Court Ruling Will Stall FCC's Broadband Plan

By David Bruggeman
April 7, 2010

Yesterday a federal appeals court ruled in a case involving the Federal Communications Commission’s (FCC) efforts to sanction Comcast for violating the FCC’s net neutrality rules. The court decided in favor of Comcast. While the ruling did not speak to the FCC’s recently announced national broadband plan, it did rule that the Commission lacked the authority to regulate Internet providers. The Commission had argued that Comcast violated the FCC’s net neutrality rules, which were set up in 2005. Comcast argued that the FCC lacked the authority to enforce those rules. Internet service is considered an information service in terms of regulation, which gives the FCC less regulatory authority compared to its ability to regulate telecommunications services.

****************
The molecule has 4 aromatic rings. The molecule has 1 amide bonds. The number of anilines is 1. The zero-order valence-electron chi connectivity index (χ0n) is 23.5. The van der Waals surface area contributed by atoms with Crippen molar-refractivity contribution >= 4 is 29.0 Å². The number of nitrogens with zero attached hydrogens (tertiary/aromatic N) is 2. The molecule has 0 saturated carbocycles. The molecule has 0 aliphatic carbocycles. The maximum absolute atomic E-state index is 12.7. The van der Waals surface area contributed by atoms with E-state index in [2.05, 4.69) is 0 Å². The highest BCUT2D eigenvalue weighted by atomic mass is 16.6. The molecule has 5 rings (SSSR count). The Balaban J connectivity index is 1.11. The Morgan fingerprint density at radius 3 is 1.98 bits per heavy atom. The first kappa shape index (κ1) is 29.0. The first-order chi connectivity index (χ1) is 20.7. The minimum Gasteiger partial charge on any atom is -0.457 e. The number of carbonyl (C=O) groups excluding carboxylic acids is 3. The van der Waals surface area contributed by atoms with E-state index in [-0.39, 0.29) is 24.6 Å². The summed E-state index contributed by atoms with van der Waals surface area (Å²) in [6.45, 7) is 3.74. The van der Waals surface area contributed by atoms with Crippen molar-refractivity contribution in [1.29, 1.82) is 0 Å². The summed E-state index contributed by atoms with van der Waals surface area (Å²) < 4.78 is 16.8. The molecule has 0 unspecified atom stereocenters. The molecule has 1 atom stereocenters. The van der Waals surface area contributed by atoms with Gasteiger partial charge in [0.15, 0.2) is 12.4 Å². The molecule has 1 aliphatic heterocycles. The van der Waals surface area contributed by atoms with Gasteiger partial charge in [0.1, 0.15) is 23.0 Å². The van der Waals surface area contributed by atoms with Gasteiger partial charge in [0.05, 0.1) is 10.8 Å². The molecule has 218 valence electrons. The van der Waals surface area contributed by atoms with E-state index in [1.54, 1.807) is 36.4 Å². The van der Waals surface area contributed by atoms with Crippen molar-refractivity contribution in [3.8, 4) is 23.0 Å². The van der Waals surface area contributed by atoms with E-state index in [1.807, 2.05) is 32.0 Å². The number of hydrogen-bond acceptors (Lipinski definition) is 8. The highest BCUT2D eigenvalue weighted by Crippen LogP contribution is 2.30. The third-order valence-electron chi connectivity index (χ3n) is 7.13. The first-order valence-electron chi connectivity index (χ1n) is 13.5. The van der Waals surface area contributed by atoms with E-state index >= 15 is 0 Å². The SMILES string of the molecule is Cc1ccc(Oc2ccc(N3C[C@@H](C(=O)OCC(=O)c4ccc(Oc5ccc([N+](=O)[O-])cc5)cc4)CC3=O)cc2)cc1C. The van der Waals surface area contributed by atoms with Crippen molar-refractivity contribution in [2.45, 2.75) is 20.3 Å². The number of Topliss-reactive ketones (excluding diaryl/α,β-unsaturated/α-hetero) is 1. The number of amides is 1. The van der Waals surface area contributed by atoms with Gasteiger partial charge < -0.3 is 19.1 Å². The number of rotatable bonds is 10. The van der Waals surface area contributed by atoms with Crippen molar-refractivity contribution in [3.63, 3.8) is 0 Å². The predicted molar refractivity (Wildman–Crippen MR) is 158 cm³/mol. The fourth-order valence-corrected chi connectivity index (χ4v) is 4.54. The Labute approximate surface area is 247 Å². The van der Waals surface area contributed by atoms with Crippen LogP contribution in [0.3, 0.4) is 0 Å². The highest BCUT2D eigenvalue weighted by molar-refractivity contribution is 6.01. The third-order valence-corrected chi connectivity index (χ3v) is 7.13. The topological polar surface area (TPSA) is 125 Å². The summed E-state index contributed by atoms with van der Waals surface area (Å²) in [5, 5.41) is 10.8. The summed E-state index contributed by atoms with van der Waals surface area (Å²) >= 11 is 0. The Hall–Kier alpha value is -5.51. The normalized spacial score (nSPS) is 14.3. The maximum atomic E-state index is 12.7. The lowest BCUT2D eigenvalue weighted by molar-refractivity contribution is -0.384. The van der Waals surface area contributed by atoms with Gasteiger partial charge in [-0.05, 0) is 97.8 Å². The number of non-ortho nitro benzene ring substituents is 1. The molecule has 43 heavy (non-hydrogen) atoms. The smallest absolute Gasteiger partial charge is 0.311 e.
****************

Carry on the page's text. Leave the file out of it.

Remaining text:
This decision suggests that some kind of change (or appeal of the case) will need to take place in order for the Commission to proceed with its plans to revamp the provision of broadband services in the United States. There is still resistance to this kind of move, even though the quality of broadband services in the United States does not compare favorably to service in other countries around the world. It may come down to a policy fight over whether or not – as the broadband plan envisions – broadband service is not so much a consumer good as a needed service like other public utilities.